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A Year with Hitchcock, by Reed Lackey

5 Jan

The phrase is this “The whole is greater than the sum of its parts.” What I think we mean when we use it (or its reverse that the whole is “lesser”) is a certain intangible quality that can’t quite be dissected or calculated. It reflects a sensibility that language is still struggling to define about why something “works” or doesn’t.

We consider this issue when discussing film constantly. Franchise installments are constantly being ranked in comparison with their sibling entries, which deepens and furthers the conversation on that particular franchise as a whole.

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The War Room, by Bob Connally

29 Dec

I have long had a fascination with and a deep admiration for Winston Churchill, the man who did more than any other one person to save the world from Hitler and the Axis powers. That fascination and admiration have been shared by a great many filmmakers. In recent years alone he has been portrayed by Bob Hoskins, Albert Finney, Brendan Gleeson, Timothy Spall, Michael Gambon, Brian Cox, and John Lithgow just to name a few. So when there is so much film and audio available of the man and so many portrayals by some of the most accomplished actors of our time how does a filmmaker separate himself with something exciting? Well, Joe Wright accomplished this by casting a living acting legend and arguably the most chameleonic actor alive today, Gary Oldman.

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Christmas Evil, by Reed Lackey

24 Dec

If you’re of the ever-growing variety of holiday movie-watcher who prefers sardonic wit and dark humor to sentiment and sap, or who prefers a bit of menace and violence to caroling or cookies, then top off the eggnog, because there’s a holiday treat in store.

Better Watch Out, a new film from director Chris Peckover (only his second feature), begins simply enough: responsible babysitter Ashley (Olivia DeJonge) is set to watch over 12-year-old Luke (Levi Miller) on Christmas Eve while his parents attend a party. This will be one of, if not THE last time, that Ashley will watch over Luke before she goes away to college and Luke wants things to be special. Unfortunately, the night is not long underway before it appears that someone may be trying to get into their home… if they aren’t already in.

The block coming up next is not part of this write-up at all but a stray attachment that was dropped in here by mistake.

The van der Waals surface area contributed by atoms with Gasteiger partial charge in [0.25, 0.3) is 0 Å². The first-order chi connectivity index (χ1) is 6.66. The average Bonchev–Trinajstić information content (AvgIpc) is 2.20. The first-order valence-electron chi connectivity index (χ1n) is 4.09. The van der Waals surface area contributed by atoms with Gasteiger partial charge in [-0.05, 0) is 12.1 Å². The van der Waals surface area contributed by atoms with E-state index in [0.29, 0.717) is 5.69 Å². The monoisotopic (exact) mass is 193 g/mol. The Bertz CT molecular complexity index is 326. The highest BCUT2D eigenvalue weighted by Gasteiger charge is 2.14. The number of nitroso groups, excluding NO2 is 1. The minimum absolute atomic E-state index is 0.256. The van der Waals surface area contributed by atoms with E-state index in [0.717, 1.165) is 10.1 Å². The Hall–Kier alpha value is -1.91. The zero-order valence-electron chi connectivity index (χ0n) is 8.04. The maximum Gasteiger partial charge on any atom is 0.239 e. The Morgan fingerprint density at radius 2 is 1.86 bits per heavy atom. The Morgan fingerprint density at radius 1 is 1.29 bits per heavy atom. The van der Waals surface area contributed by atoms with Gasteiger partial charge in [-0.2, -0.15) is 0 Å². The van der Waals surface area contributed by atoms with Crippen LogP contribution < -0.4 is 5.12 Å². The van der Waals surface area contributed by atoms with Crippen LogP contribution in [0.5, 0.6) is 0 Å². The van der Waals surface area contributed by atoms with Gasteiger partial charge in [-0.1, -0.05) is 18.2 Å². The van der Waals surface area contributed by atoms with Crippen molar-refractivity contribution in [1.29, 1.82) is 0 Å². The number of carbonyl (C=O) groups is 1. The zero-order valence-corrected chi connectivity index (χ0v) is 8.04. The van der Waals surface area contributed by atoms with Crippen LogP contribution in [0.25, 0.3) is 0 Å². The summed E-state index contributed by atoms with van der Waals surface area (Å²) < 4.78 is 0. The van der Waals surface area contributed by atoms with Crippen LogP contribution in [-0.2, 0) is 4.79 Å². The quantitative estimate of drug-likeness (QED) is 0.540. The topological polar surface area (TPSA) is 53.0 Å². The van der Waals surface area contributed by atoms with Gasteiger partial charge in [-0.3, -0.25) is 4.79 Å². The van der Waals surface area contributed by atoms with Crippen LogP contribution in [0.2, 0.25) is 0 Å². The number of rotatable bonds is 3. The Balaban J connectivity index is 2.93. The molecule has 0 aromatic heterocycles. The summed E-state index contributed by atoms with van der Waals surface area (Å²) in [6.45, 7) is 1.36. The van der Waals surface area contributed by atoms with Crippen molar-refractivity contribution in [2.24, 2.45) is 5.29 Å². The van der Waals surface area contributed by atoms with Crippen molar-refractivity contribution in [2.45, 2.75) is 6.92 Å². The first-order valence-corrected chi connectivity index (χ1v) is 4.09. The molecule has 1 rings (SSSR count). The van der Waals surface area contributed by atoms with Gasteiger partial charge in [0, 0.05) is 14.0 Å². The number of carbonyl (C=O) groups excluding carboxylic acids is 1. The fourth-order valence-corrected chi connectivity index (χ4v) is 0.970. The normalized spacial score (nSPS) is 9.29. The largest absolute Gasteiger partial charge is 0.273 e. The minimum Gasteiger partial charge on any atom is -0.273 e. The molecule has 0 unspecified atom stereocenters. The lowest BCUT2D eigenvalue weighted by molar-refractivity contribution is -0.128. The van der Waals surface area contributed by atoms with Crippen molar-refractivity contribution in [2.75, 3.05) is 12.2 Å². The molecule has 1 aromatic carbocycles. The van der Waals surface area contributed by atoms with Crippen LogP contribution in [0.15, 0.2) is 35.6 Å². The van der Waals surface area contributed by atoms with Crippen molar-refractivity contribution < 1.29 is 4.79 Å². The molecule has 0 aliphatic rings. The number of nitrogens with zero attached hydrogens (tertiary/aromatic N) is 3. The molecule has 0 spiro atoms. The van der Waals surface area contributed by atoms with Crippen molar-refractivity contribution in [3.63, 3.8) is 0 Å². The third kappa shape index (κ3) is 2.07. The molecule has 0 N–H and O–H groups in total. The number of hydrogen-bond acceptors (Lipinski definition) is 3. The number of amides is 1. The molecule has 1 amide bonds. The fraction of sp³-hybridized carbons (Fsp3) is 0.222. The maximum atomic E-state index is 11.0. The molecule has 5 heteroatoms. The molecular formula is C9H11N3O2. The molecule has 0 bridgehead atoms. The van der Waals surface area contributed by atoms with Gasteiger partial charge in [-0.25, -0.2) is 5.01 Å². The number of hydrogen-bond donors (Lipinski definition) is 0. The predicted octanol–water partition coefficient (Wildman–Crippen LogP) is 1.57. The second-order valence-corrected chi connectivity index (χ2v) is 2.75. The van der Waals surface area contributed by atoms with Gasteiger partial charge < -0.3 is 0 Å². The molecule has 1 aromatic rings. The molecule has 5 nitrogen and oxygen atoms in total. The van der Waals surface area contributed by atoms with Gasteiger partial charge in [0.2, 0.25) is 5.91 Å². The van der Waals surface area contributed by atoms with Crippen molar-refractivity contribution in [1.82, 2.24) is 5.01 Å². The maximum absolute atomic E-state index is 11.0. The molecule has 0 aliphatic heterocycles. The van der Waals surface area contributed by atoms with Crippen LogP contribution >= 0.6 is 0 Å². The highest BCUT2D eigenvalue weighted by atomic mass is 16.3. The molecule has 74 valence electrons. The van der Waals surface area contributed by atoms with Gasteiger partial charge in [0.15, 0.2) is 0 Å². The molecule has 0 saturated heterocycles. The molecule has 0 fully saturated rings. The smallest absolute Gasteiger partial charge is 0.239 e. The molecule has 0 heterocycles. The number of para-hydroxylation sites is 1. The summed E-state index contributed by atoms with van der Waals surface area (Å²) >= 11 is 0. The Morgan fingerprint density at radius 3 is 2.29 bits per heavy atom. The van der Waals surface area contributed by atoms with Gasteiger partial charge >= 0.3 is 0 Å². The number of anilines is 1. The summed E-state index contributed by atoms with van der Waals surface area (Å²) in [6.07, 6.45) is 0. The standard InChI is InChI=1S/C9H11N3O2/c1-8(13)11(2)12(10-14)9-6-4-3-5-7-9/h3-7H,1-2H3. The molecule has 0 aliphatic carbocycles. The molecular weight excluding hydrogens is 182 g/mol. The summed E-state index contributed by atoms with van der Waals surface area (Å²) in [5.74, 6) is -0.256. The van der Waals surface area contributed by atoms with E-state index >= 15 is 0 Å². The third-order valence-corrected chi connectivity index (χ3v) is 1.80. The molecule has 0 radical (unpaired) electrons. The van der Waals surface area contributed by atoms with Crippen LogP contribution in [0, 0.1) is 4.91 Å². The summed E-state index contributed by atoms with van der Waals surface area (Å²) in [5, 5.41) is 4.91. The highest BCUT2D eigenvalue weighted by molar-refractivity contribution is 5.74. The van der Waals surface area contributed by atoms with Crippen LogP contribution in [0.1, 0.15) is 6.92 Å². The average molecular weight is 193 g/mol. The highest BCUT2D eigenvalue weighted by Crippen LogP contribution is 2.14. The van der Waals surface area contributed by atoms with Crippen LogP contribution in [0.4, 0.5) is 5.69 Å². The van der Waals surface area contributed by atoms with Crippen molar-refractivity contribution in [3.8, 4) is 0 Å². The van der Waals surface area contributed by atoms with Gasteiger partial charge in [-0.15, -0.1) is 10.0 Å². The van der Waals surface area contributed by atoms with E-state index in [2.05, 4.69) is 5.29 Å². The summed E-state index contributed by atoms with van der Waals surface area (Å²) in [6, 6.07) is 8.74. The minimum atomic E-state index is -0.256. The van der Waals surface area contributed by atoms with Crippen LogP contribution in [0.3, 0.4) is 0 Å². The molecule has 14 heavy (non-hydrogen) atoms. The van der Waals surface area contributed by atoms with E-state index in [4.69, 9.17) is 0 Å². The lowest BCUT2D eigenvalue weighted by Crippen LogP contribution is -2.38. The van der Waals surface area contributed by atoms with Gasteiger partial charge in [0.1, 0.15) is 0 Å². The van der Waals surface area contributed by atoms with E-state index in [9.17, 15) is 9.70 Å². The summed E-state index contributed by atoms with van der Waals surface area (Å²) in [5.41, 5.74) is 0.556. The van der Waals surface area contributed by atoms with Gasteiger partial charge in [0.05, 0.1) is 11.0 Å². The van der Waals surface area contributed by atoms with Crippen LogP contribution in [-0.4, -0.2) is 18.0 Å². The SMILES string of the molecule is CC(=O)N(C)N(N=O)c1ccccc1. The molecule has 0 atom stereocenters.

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Oh, Hi! by Bob Connally

12 Dec

“Greetings, my friend. You are interested in the unknown. The mysterious. The unexplainable. That is why you are here. And now for the first time, we are bringing you the full story of what happened. We are giving you all the evidence, based only on the secret testimony of the miserable souls who survived this terrifying ordeal. The incidents, places… My friend, we cannot keep this a secret any longer. Can your heart stand the shocking facts of the true story of…” the making of The Room?

Leading up to the release of The Disaster Artist, James Franco’s comedic account of the making of the 21st century’s truest bona fide cult movie The Room, many have understandably drawn comparisons to Tim Burton’s masterpiece Ed Wood. Like Ed Wood, The Disaster Artist seems to say to us out of the gate, “Look, we know that you know it didn’t really happen like this, but this is how it should have happened, so let’s just have some fun” (though in many ways it would appear that the true story was even stranger than what we see here). Also just like Ed Wood, The Disaster Artist benefits greatly from this approach.

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Classics Through the Cracks: Real Life, by Bob Connally

27 Nov

Citizen Kane. Casablanca. Lawrence of Arabia. Dr. Strangelove. Films considered by virtually all movie buffs to be amongst the greatest ever made. Classics. But there are so many wonderful movies that for one reason or another have fallen through the cracks and don’t get the recognition they truly deserve. In this new series I will be writing about and hopefully encouraging people to discover the classics that they’ve been missing. Movies like Bad Day at Black Rock, Hud, and L.A. Story just to name a few. I’ll be looking at the film, the era in which it was released, and other popular movies released in that era. For the first entry I’m writing about one of my favorite movies ever made and one that makes me laugh no matter how many times I see it, Albert Brooks’ Real Life.